The spoils of a bitter war between Caltrans and Mendocino County environmental advocates—5.9 miles of oak, fir and ash trees that will be leveled and chipped to make way for the Willits bypass—have again been ceded to the contractors clearing them. But unlike redwoods that previously sat on public land in Sonoma County, these trees won’t turn a private profit.
In January, we reported that Ghilotti Construction had cut down redwoods lining Highway 101 and sold a portion to the Sonoma County Water Agency for $98,000. Because these trees were planted in Caltrans’ right-of-way, they belonged to the state, making the fact that a private construction company was able to sell them to another public agency alarming.
Spokesmen for both the county department of planning and the water agency confirmed that this was standard practice for Caltrans projects: the contractor is responsible for clearing so-called debris and can sell it if it has any value. (Ghilotti, who also donated a portion of the redwoods to Sebastopol’s Sturgeon’s Mill, did not return a call seeking comment.)
A similar transaction is taking place in Mendocino County—but without private profit. Benicia-based Flatiron Construction and Dublin-based DeSilva Gates Construction are joint bidders in the $200 million project to bulldoze trees for a four-lane extension of 101 around Willits, through what the Environmental Protection Information Center has termed “major wetlands and endangered species habitats.” Now those same embattled trees—cleared in the path of Caltrans’ right of way, on taxpayer-owned land—become the property of the contractors felling them.
“They own [the trees],” Caltrans spokesperson Phil Frisbie Jr. confirms. “They are responsible for them.”
Echoing Sonoma County officials, Frisbie explains that this is common practice. “It allows the contractor to optimize their operations,” he says, adding that bidders can lower their overall fee if they are permitted to resell valuable timber, a theoretical money-saver for the state agency.
This wasn’t part of the initial bid negotiation between Caltrans and the joint contractors in Willits, however, because unlike Ghilotti, Flatiron and DeSilva Gates won’t be selling any of the wood. Most of it will go back into the Caltrans project as bark chips around the freeway, and some will be donated to state parks and local nonprofits like the Brooktrails Fire Safe Council to be used as firewood.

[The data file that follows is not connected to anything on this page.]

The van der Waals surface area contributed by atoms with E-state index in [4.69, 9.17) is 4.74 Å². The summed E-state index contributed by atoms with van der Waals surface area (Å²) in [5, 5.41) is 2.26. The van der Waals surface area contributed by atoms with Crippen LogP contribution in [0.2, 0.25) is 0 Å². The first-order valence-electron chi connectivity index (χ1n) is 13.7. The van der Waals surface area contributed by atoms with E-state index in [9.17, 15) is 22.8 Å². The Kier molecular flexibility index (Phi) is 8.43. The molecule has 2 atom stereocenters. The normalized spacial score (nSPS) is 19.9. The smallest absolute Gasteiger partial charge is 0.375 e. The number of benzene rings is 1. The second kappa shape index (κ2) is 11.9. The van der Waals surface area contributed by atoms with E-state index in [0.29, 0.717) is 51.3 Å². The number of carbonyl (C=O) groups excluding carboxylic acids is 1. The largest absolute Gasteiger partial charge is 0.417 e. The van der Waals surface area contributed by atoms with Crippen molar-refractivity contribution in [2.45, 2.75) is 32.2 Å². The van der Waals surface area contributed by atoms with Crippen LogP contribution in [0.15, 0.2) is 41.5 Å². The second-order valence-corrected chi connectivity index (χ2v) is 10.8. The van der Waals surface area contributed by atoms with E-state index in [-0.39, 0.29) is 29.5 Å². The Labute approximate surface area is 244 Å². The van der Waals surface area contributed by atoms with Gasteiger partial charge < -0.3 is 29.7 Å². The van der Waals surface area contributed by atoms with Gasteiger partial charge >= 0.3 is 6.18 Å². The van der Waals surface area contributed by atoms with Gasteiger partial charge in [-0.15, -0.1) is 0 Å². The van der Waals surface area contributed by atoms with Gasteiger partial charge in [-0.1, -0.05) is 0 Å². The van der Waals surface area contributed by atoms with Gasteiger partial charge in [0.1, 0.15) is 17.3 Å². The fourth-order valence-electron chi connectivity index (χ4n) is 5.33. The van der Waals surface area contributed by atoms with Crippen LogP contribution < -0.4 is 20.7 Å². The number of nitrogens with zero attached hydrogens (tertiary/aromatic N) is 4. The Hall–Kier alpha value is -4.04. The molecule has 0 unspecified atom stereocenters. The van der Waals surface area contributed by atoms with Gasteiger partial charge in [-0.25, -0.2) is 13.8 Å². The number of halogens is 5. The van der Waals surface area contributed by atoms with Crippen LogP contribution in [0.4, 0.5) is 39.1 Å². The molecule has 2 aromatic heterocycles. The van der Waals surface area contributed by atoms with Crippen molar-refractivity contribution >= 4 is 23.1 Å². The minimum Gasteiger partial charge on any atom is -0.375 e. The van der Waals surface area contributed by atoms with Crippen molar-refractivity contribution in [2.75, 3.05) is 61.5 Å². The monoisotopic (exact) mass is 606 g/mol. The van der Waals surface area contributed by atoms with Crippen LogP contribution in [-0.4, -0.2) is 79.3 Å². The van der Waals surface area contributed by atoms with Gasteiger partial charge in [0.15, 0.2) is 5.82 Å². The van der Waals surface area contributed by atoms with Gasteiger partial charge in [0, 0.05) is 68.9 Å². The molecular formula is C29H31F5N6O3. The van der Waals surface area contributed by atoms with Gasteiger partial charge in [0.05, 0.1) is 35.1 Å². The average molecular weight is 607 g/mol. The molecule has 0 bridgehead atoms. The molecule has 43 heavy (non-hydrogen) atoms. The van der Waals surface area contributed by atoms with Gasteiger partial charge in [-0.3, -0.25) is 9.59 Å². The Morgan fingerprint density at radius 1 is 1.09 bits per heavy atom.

Frisbie says that 80 logs will go into Mendocino creek beds to provide shade and erosion control to endangered fish as part of the project’s environmental-mitigation agreement. Approximately 200 redwood logs that once lined Santa Rosa’s north 101 corridor have a similar fate, becoming structural enhancements along Dry Creek to benefit coho and steelhead. But in Sonoma County, those felled redwoods weren’t donated; they were sold back to a public agency at fair value lumber price of roughly $490 a log, with Ghilotti Construction pocketing the profits.
“We had prior communications with some of these agencies up here,” Frisbie says of the donated logs. “We were able to make those arrangements and include them in the contract before it even went out to bid.”
So what happened in Sonoma County? Did the presence of valuable timber lower Ghilotti’s initial bid, or was that nearly $100,000 sale of property that once belonged to the humble taxpayer simply a bonus?
It’s difficult to say. The construction company, once again, did not return a call seeking comment. However, in Ghilotti’s initial project bid obtained by the Bohemian, there is no mention of the value of the redwood trees. And according to another Caltrans’ spokesperson, Jason Probst, assets that can be resold aren’t required to be itemized in the contract between Caltrans and private contractors. “Basically, it’s delineated on their side,” he says.
Meanwhile, despite Caltrans’ mitigation efforts, environmental groups in Willits claim the four-lane freeway will damage nearly 100 acres of wetlands and hurt stream and riparian habitat for endangered Chinook and coho salmon and steelhead trout. With this in mind, the Willits Environmental Center’s Ellen Drell says determining the final ownership of the trees feels a little bit like “squabbling over carcasses.”
However, she does believe their removal is indicative of a larger issue, in which private contractors pave the local landscape and can line their pockets with money from the “debris.”
“These trees have been here for 150 to 300 years, and in three minutes they come crashing and crumbling to the ground,” she says of the construction. “Talk about exploitation. They’re living, breathing things contributing to coolness in the atmosphere, and then they just become goods—trash—that can be divvied up like spoils.”